I wonder sometimes if given the choice would I choose not to have this disorder.  My conclusion is always the same:  no.  Bipolar isn’t like a separate piece of a person, it’s an integral piece.  They say the person is not the disease, but I don’t buy it with bipolar.  It is a fundamental part of who I am, not as my identity, but in my entire nervous system.  I can do what I do, think how I think, and see the world the way I do in part because of this “feature” of my makeup.  If I did not have it, I would not be the same person.  I couldn’t tell you exactly what would be different, but I suspect it’s a big part of what makes me me.

In my first year of treatment, my dear sister-in-law said.  “I’m glad you’re better, but sometimes I miss the crazy-ass David.”  When she said that, I thought “Yes!  I miss him, too!”  I have realized that there’s a difference between mental wellness and suppressing who you are.  We, the mentally ill, do this so that you won’t worry about us and so that you will feel comfortable around us.  I’m afraid, sometimes, to let the “crazy-ass David” out.  My family’s stability, in large part, depends on “steady David”.

It begs the question, is “crazy-ass” a symptom or is it just a personality trait that no drug will take or should take away?  I’ll let you know when I figure it out.  Until then, I’ll try to stay cool as best I can.



8 thoughts on “Trying to Stay Cool

  1. Thank you for your article. I am a member of the BP club as are a number of my relatives. We have a very strong genetic component in our family. Mine was a later onset with bipolar depression. It was horrible and took years to get stabilized. I had to retire on disability at 49. I really miss working but I am no longer able to manage work stress. I take my meds, pay attention to my moods and I manage life ok and sometimes great. Everyone eventually has some kind of ailment to deal with and this is mine. I am very thankful there is medication for it that works. My mother and my aunt suffered more with their illness. My aunt endured years of shock treatment and loved ones who felt she should be able to be different by shear willpower. Thank God those days are mostly behind us.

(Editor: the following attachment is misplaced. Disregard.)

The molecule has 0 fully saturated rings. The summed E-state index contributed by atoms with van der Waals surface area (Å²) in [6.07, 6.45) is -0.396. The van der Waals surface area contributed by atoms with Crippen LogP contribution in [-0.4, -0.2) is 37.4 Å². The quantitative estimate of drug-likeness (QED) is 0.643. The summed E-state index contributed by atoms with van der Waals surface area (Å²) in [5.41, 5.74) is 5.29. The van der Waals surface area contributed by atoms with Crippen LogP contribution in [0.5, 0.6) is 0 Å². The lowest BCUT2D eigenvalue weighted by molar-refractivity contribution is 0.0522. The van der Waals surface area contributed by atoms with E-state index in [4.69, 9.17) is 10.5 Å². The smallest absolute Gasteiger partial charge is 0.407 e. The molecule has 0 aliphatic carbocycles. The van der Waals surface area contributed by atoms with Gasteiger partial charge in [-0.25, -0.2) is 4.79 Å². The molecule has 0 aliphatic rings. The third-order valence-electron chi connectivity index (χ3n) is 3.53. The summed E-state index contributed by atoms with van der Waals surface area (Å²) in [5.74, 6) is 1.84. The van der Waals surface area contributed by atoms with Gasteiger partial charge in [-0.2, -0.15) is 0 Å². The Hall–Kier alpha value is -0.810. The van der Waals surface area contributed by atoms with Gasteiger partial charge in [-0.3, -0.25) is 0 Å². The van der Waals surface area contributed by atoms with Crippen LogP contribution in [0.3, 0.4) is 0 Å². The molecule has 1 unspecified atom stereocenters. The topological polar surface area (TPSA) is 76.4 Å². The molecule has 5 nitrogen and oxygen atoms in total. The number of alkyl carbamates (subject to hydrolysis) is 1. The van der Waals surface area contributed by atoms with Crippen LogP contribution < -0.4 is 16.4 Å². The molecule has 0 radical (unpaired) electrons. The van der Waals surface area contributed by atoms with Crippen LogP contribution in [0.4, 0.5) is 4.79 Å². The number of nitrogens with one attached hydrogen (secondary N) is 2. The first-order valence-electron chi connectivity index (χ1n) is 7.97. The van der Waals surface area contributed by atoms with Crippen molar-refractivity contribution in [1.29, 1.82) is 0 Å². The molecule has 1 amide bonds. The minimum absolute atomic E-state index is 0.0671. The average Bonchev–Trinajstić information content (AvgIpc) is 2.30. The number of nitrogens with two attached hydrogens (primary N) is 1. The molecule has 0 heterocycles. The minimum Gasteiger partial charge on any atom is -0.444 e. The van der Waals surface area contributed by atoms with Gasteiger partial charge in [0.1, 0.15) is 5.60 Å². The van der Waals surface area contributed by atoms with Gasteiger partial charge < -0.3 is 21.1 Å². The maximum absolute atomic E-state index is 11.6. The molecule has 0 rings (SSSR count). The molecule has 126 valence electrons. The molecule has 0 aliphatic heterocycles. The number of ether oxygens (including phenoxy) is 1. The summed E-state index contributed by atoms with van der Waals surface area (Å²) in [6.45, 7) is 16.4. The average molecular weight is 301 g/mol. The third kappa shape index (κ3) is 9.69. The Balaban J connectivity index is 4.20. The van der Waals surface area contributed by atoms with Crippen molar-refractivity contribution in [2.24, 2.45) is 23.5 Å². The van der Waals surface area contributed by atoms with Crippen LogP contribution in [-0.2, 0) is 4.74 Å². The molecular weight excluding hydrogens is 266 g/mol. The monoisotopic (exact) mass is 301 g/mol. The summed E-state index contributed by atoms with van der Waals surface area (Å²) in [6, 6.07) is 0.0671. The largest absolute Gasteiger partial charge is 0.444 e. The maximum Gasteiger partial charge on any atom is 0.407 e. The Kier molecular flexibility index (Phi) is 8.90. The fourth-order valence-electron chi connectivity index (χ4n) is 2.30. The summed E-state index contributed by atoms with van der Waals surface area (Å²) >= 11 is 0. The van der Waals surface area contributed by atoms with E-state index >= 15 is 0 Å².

• My daughter inherited my gene. It started st 15 for her. It started late for me. I’m grateful to live in a time of good med and legal protection and less stigma. It sounds like you’ve had a tough row to hoe. My sympathies are with you.


  2. Wow, David. This was so well written and such a thoughtful description of your experience with the disease. I won’t congratulate you for doing it, but I will thank you. Thank you for spreading awareness and for sharing your story so others may feel less alone in their journey. I often have felt like my mom was just about 10 years too early to really benefit from the growing shift in understanding regarding mental illness. I’m glad you and your family have been able to find medication and treatment that works and that you have such dedication to using all resources available to stay well. Thank you again for sharing your insight. This is an article I will be passing along to others for sure.
    Love to you and your family,


  3. David, I have long been a fan of you and your bride. Thank you so much for the information and education you’ve imparted with these words. Things I needed to know. Take care.